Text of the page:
Vermont Legal Marijuana Sales Bill Won't Happen This Year, Lawmakers Say. With less than a week left in the legislative session, a bill to create a system of taxed and regulated marijuana commerce, S.54, is stalled in the House Ways and Means Committee, with lawmakers indicating they need more time to work on the policy before sending the bill to the House floor. "This is the last week and it's fluid," House Majority Leader Jill Krowinski (D-Burlington)said. "But it's looking less and less likely." Democrats are "totally committed" to creating a legal marijuana market, and if it doesn't pass now, they will "finish it early next year," she said.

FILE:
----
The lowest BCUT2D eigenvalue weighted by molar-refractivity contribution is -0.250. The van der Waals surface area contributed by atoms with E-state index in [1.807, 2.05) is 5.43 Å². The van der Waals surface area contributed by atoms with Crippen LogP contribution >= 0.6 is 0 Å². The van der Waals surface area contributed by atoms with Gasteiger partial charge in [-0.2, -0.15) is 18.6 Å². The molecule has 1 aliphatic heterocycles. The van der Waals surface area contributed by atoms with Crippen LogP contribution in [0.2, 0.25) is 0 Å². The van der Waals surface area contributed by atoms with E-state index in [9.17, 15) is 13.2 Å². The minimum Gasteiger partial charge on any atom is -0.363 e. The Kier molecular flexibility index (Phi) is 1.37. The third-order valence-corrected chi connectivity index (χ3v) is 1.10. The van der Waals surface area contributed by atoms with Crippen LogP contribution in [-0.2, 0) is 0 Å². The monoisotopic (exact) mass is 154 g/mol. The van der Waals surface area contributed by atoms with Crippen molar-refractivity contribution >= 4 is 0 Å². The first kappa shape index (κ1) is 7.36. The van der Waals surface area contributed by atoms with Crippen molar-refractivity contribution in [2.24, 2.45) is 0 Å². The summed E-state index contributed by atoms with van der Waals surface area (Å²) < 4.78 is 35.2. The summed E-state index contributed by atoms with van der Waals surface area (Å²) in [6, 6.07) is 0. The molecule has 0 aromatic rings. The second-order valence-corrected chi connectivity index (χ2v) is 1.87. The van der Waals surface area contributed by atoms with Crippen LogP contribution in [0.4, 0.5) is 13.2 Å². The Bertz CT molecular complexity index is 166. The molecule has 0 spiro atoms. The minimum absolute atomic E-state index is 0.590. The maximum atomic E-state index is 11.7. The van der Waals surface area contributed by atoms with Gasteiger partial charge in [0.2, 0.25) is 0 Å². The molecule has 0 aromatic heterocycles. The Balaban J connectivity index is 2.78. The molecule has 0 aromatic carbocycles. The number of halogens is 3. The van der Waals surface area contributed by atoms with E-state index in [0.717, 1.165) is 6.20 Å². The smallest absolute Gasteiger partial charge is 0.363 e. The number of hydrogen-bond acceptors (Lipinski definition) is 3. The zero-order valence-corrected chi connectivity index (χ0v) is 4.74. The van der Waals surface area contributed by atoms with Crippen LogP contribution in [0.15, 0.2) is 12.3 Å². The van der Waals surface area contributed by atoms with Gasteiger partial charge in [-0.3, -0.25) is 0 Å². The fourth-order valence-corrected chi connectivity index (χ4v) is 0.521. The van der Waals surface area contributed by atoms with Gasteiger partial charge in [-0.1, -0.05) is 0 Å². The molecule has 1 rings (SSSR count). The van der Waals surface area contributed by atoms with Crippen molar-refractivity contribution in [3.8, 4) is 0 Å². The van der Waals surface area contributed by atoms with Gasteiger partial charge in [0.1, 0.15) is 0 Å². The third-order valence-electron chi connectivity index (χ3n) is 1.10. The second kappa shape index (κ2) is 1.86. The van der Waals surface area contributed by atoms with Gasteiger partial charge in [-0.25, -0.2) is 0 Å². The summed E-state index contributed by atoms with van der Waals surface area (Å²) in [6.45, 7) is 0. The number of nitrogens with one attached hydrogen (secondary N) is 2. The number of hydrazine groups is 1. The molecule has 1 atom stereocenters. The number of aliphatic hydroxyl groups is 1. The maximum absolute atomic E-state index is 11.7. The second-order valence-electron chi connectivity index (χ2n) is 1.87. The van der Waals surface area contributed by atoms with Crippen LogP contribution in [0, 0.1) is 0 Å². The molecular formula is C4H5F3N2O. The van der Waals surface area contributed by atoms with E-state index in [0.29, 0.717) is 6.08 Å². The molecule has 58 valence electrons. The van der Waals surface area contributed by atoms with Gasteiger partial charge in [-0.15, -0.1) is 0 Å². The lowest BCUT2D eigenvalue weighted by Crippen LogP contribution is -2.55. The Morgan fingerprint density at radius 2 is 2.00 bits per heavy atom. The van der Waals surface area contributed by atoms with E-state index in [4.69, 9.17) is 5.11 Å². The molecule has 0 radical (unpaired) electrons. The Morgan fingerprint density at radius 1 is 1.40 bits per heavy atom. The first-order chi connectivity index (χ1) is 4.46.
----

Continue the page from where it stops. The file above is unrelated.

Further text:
Washington Governor Signs Marijuana Expungement Bill into Law. Gov. Jay Inslee (D) has signed into law SB 5605, facilitating the expungement of past low-level marijuana convictions. The bill allows anyone convicted of misdemeanor marijuana offenses who was an adult at the time to apply for expungement, which the sentencing court "shall vacate."

Medical Marijuana

Louisiana House Passes Bill Allowing for Vaped Marijuana. The House on Tuesday voted 73-3 to approve a bill that would allow medical marijuana patients to inhale their medicine via a vape or atomizer, but not smoke it. The bill now heads to the Senate.

International

Bahrain High Court Upholds Death Sentence for Hash. The Supreme Court of Appeals on Tuesday upheld the death sentences for two men convicted of smuggling 68 kilograms of hashish into the country from Iran. They were also sentenced to pay a fine.



Relative Addictive Properties of Various Commonly Used Drugs